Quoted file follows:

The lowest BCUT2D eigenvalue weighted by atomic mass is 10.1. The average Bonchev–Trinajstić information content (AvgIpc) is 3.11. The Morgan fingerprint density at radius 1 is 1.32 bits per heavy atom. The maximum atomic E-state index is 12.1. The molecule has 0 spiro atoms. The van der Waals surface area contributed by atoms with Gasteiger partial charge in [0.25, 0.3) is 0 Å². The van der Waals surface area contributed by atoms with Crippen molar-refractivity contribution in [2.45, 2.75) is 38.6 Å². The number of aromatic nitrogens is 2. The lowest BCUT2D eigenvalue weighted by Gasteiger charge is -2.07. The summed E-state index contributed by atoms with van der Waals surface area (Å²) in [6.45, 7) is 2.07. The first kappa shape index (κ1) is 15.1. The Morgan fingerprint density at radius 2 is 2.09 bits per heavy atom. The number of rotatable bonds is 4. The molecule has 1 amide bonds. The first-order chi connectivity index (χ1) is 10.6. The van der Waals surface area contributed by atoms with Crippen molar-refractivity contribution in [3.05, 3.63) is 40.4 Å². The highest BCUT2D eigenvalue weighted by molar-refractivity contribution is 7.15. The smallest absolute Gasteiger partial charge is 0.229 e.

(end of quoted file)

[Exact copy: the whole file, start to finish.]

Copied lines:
The lowest BCUT2D eigenvalue weighted by atomic mass is 10.1. The average Bonchev–Trinajstić information content (AvgIpc) is 3.11. The Morgan fingerprint density at radius 1 is 1.32 bits per heavy atom. The maximum atomic E-state index is 12.1. The molecule has 0 spiro atoms. The van der Waals surface area contributed by atoms with Gasteiger partial charge in [0.25, 0.3) is 0 Å². The van der Waals surface area contributed by atoms with Crippen molar-refractivity contribution in [2.45, 2.75) is 38.6 Å². The number of aromatic nitrogens is 2. The lowest BCUT2D eigenvalue weighted by Gasteiger charge is -2.07. The summed E-state index contributed by atoms with van der Waals surface area (Å²) in [6.45, 7) is 2.07. The first kappa shape index (κ1) is 15.1. The Morgan fingerprint density at radius 2 is 2.09 bits per heavy atom. The number of rotatable bonds is 4. The molecule has 1 amide bonds. The first-order chi connectivity index (χ1) is 10.6. The van der Waals surface area contributed by atoms with Crippen molar-refractivity contribution in [3.05, 3.63) is 40.4 Å². The highest BCUT2D eigenvalue weighted by molar-refractivity contribution is 7.15. The smallest absolute Gasteiger partial charge is 0.229 e.